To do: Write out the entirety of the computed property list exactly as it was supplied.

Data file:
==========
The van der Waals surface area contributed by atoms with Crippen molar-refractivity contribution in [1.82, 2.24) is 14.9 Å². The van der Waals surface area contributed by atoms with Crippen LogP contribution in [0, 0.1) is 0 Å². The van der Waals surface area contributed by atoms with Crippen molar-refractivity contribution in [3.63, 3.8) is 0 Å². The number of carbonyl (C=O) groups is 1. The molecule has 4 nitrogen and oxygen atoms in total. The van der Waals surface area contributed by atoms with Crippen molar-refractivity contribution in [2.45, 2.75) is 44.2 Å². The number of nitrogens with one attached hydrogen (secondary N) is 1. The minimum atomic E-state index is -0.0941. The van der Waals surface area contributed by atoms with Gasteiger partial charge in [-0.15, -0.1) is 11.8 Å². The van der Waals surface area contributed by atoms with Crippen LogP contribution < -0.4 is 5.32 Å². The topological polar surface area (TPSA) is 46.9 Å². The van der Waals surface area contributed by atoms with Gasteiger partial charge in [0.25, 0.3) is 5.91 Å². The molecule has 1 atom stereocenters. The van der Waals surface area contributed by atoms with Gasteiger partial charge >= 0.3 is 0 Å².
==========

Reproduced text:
The van der Waals surface area contributed by atoms with Crippen molar-refractivity contribution in [1.82, 2.24) is 14.9 Å². The van der Waals surface area contributed by atoms with Crippen LogP contribution in [0, 0.1) is 0 Å². The van der Waals surface area contributed by atoms with Crippen molar-refractivity contribution in [3.63, 3.8) is 0 Å². The number of carbonyl (C=O) groups is 1. The molecule has 4 nitrogen and oxygen atoms in total. The van der Waals surface area contributed by atoms with Crippen molar-refractivity contribution in [2.45, 2.75) is 44.2 Å². The number of nitrogens with one attached hydrogen (secondary N) is 1. The minimum atomic E-state index is -0.0941. The van der Waals surface area contributed by atoms with Gasteiger partial charge in [-0.15, -0.1) is 11.8 Å². The van der Waals surface area contributed by atoms with Crippen LogP contribution < -0.4 is 5.32 Å². The topological polar surface area (TPSA) is 46.9 Å². The van der Waals surface area contributed by atoms with Gasteiger partial charge in [0.25, 0.3) is 5.91 Å². The molecule has 1 atom stereocenters. The van der Waals surface area contributed by atoms with Gasteiger partial charge >= 0.3 is 0 Å².